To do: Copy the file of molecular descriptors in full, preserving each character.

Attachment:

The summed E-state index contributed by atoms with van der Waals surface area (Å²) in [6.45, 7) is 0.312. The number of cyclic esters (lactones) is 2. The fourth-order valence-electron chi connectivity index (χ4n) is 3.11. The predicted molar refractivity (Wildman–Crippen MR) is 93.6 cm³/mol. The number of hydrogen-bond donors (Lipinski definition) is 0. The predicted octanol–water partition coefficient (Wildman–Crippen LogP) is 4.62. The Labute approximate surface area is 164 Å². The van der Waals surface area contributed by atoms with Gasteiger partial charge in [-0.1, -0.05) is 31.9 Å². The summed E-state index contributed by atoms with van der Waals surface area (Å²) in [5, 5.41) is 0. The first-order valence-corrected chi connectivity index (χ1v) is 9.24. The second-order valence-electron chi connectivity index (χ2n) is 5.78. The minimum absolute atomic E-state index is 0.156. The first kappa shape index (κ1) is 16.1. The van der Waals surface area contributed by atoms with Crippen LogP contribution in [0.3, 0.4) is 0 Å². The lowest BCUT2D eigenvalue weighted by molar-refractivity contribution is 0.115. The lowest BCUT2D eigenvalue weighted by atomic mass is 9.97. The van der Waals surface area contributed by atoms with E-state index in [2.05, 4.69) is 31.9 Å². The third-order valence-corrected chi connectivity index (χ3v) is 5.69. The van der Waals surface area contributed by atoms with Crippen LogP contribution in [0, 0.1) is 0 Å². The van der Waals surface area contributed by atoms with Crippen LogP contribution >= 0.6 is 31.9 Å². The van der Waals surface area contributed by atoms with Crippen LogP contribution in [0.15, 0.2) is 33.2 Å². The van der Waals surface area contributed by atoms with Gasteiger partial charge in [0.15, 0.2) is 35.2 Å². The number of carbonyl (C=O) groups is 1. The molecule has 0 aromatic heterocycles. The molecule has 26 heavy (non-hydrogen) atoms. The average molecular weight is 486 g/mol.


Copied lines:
The summed E-state index contributed by atoms with van der Waals surface area (Å²) in [6.45, 7) is 0.312. The number of cyclic esters (lactones) is 2. The fourth-order valence-electron chi connectivity index (χ4n) is 3.11. The predicted molar refractivity (Wildman–Crippen MR) is 93.6 cm³/mol. The number of hydrogen-bond donors (Lipinski definition) is 0. The predicted octanol–water partition coefficient (Wildman–Crippen LogP) is 4.62. The Labute approximate surface area is 164 Å². The van der Waals surface area contributed by atoms with Gasteiger partial charge in [-0.1, -0.05) is 31.9 Å². The summed E-state index contributed by atoms with van der Waals surface area (Å²) in [5, 5.41) is 0. The first-order valence-corrected chi connectivity index (χ1v) is 9.24. The second-order valence-electron chi connectivity index (χ2n) is 5.78. The minimum absolute atomic E-state index is 0.156. The first kappa shape index (κ1) is 16.1. The van der Waals surface area contributed by atoms with Crippen LogP contribution in [0.3, 0.4) is 0 Å². The lowest BCUT2D eigenvalue weighted by molar-refractivity contribution is 0.115. The lowest BCUT2D eigenvalue weighted by atomic mass is 9.97. The van der Waals surface area contributed by atoms with E-state index in [2.05, 4.69) is 31.9 Å². The third-order valence-corrected chi connectivity index (χ3v) is 5.69. The van der Waals surface area contributed by atoms with Crippen LogP contribution in [0, 0.1) is 0 Å². The van der Waals surface area contributed by atoms with Crippen LogP contribution >= 0.6 is 31.9 Å². The van der Waals surface area contributed by atoms with Crippen LogP contribution in [0.15, 0.2) is 33.2 Å². The van der Waals surface area contributed by atoms with Gasteiger partial charge in [0.15, 0.2) is 35.2 Å². The number of carbonyl (C=O) groups is 1. The molecule has 0 aromatic heterocycles. The molecule has 26 heavy (non-hydrogen) atoms. The average molecular weight is 486 g/mol.